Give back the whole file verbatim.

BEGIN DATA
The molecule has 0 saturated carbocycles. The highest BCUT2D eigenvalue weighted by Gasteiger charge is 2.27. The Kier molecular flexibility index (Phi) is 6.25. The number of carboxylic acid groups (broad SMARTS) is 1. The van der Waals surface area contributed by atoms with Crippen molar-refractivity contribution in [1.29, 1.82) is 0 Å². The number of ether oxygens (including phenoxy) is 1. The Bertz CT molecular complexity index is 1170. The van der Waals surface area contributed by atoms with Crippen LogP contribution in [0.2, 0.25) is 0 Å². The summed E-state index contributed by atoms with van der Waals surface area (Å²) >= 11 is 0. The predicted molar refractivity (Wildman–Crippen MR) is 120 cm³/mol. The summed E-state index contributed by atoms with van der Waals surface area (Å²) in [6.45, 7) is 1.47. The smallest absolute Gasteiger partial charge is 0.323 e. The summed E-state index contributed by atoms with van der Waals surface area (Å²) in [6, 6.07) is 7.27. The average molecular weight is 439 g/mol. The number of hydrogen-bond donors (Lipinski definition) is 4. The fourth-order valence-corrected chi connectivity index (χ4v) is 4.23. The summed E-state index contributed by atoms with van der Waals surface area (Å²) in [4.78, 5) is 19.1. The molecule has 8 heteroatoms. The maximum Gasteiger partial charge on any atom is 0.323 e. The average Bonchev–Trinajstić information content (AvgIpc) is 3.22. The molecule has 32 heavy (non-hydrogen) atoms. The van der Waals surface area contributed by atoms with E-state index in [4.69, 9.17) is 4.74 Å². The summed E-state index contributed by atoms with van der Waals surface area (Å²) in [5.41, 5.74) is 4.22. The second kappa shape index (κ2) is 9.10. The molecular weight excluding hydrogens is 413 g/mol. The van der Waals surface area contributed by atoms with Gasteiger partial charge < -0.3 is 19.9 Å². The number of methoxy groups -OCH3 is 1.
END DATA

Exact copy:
The molecule has 0 saturated carbocycles. The highest BCUT2D eigenvalue weighted by Gasteiger charge is 2.27. The Kier molecular flexibility index (Phi) is 6.25. The number of carboxylic acid groups (broad SMARTS) is 1. The van der Waals surface area contributed by atoms with Crippen molar-refractivity contribution in [1.29, 1.82) is 0 Å². The number of ether oxygens (including phenoxy) is 1. The Bertz CT molecular complexity index is 1170. The van der Waals surface area contributed by atoms with Crippen LogP contribution in [0.2, 0.25) is 0 Å². The summed E-state index contributed by atoms with van der Waals surface area (Å²) >= 11 is 0. The predicted molar refractivity (Wildman–Crippen MR) is 120 cm³/mol. The summed E-state index contributed by atoms with van der Waals surface area (Å²) in [6.45, 7) is 1.47. The smallest absolute Gasteiger partial charge is 0.323 e. The summed E-state index contributed by atoms with van der Waals surface area (Å²) in [6, 6.07) is 7.27. The average molecular weight is 439 g/mol. The number of hydrogen-bond donors (Lipinski definition) is 4. The fourth-order valence-corrected chi connectivity index (χ4v) is 4.23. The summed E-state index contributed by atoms with van der Waals surface area (Å²) in [4.78, 5) is 19.1. The molecule has 8 heteroatoms. The maximum Gasteiger partial charge on any atom is 0.323 e. The average Bonchev–Trinajstić information content (AvgIpc) is 3.22. The molecule has 32 heavy (non-hydrogen) atoms. The van der Waals surface area contributed by atoms with E-state index in [4.69, 9.17) is 4.74 Å². The summed E-state index contributed by atoms with van der Waals surface area (Å²) in [5.41, 5.74) is 4.22. The second kappa shape index (κ2) is 9.10. The molecular weight excluding hydrogens is 413 g/mol. The van der Waals surface area contributed by atoms with Gasteiger partial charge < -0.3 is 19.9 Å². The number of methoxy groups -OCH3 is 1.